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Swedish Fokker 50 operator tests iPad as elecgtronic flight bag

posted Jan 26, 2011, 3:26 AM by Rowan Hewitt


Swedish regional carrier Amapola is testing a new electronic flight-bag cockpit installation, based on the portable Apple iPad, in its Fokker 50 turboprop fleet.

The carrier has secured Swedish civil aviation authority clearance for the Class 2B fit and began using the touchscreen iPad technology about four weeks ago.

Amapola needs to fly for 100 days with a paper back-up but, if no operational problems emerge, will be able to operate without any paper charts on board.

Fokker Services has developed the hardware and cockpit arm mount for the equipment. The iPad uses a database provided by Navtech that contains 31,000 charts and is regularly updated.

"It's very cheap, you can buy it everywhere. The size of the display is excellent and the user interface is so natural that it needs no training for pilots to use it," says Fokker Services modifications director Tom Milder.

The iPad has attracted interest from airlines as an alternative to traditional hard-wired in-flight entertainment. But Milder says Fokker Services opted three months ago to explore the handheld tablet's potential in the electronic flight-bag market.

"It has a big advantage against laptops, which need a pointer or a mouse or keyboard," he says. "In a year there will be competitors. We wanted to make sure we were the first."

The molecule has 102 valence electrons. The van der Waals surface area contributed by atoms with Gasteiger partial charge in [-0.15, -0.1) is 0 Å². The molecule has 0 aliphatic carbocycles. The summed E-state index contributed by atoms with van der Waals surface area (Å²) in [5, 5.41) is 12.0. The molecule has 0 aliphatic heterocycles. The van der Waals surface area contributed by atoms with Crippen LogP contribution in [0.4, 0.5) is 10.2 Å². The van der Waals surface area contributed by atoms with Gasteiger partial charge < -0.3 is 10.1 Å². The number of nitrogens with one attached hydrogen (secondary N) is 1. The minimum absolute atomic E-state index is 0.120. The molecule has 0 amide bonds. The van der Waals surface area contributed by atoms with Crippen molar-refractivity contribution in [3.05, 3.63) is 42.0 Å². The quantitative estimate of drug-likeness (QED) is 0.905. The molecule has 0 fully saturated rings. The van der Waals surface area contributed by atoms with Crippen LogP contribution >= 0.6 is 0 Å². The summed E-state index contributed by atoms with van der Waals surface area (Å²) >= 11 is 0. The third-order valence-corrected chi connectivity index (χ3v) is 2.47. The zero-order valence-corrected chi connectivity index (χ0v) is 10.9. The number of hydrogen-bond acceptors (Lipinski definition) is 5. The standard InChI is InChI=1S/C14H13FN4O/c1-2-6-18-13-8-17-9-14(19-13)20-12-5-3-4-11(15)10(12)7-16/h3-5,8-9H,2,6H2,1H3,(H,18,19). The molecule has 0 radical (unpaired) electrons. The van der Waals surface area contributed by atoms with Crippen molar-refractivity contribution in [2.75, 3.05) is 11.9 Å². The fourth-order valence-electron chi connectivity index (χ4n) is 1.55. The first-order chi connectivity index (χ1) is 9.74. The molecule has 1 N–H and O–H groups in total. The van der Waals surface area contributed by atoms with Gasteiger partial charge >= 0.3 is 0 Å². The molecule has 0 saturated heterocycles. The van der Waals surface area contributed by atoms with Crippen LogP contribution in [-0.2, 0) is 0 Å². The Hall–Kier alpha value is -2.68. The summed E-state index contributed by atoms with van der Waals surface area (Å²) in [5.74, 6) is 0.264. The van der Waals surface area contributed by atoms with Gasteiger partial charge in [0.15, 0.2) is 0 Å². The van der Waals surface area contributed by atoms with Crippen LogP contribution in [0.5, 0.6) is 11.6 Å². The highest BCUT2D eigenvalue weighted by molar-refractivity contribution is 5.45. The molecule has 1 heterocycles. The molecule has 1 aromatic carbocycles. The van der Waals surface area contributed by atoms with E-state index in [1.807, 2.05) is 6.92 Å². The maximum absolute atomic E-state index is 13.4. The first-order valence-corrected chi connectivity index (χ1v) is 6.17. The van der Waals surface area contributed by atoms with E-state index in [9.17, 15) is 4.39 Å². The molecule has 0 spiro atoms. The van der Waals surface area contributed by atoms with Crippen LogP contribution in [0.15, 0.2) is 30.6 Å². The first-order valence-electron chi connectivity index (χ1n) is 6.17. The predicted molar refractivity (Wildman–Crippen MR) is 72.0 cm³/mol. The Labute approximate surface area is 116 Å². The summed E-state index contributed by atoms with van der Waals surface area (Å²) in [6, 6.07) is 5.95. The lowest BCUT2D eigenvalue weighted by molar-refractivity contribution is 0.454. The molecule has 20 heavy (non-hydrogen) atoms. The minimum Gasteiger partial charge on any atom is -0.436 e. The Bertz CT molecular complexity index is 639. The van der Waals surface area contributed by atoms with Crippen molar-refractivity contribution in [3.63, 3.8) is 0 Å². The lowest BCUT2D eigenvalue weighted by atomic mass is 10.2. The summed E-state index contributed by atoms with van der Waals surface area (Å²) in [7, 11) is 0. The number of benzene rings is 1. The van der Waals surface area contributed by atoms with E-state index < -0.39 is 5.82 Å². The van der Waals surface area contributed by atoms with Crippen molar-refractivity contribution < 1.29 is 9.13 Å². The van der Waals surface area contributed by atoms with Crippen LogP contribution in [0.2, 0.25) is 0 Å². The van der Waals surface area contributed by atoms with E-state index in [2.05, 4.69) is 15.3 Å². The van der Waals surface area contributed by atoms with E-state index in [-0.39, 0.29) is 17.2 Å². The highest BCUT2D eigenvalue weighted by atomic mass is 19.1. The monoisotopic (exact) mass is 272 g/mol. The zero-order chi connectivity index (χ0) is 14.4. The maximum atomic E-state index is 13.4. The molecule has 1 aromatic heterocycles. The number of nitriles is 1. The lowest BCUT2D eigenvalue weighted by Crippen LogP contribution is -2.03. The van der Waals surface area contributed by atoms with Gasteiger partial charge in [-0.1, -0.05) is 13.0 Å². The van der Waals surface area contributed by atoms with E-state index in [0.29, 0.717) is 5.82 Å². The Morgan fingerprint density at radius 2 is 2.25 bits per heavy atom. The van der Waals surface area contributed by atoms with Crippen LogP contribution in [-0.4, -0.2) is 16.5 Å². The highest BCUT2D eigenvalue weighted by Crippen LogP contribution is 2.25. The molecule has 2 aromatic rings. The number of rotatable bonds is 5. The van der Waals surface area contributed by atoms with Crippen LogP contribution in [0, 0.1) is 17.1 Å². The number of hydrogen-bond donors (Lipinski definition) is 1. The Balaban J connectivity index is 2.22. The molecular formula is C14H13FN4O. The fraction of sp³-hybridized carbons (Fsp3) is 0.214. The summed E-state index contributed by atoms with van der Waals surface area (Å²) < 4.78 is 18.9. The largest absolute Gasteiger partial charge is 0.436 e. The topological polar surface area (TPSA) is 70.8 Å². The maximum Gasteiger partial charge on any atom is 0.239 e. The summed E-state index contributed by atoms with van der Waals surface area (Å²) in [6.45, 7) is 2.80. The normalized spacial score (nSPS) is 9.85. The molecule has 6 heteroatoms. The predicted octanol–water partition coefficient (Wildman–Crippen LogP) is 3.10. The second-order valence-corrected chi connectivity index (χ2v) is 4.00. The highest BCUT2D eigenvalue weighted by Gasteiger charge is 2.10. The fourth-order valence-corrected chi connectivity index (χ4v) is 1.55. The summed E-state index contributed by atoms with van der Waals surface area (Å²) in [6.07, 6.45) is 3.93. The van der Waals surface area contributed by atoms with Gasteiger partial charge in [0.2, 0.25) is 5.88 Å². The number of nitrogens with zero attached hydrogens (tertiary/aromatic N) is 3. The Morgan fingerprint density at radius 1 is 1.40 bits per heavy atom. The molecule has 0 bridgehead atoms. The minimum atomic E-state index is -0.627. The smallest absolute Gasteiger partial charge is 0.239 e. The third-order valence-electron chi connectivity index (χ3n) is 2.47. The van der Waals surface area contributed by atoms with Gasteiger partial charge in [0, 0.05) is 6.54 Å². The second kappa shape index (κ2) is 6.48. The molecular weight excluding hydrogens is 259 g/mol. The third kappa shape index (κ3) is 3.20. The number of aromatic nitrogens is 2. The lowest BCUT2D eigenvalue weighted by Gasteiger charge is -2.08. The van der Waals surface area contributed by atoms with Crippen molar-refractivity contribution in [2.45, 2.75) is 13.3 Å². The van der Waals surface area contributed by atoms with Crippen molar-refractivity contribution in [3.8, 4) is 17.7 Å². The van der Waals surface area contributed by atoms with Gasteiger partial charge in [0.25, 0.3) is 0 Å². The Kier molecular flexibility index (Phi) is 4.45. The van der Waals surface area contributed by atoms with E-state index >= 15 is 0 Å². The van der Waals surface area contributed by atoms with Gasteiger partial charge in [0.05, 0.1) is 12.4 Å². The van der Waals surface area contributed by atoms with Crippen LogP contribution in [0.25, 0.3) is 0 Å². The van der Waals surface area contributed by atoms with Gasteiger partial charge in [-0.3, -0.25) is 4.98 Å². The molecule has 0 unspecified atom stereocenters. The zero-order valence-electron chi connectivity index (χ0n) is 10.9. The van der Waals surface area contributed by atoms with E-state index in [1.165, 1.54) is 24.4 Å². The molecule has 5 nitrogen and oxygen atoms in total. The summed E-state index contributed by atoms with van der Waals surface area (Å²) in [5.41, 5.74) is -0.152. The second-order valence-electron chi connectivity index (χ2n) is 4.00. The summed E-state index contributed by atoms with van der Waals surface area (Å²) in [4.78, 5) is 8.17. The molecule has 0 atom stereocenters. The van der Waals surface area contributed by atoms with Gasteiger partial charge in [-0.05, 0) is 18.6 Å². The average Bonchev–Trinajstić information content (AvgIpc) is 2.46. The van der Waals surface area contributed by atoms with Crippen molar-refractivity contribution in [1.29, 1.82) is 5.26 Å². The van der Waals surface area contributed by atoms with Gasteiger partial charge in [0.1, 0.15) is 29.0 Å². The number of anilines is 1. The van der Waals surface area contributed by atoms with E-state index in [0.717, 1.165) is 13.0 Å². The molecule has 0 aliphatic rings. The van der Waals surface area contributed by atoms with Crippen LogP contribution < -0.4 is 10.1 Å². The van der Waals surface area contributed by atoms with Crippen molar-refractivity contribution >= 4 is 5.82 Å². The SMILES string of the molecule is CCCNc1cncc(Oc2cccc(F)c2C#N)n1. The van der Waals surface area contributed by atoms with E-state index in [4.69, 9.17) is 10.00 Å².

As an approved design organisation, it has been able to conduct certification work on the device and gather data to assess its suitability as a cockpit information instrument.

Milder says the iPad has been checked to ensure it can withstand circumstances such as sudden pressure changes at altitude, and that its electrical power capabilities are sufficient. The company's installation includes an adapter to provide power to the device while in flight.

Carriers need to conduct their own operational approval of the installation, but Fokker Services says it can adapt the equipment to other regional aircraft types as well as Airbus and Boeing platforms.

"We see the iPad as a unique opportunity to further lighten the load on pilots and airlines," says Navtech chief Mike Hulley.

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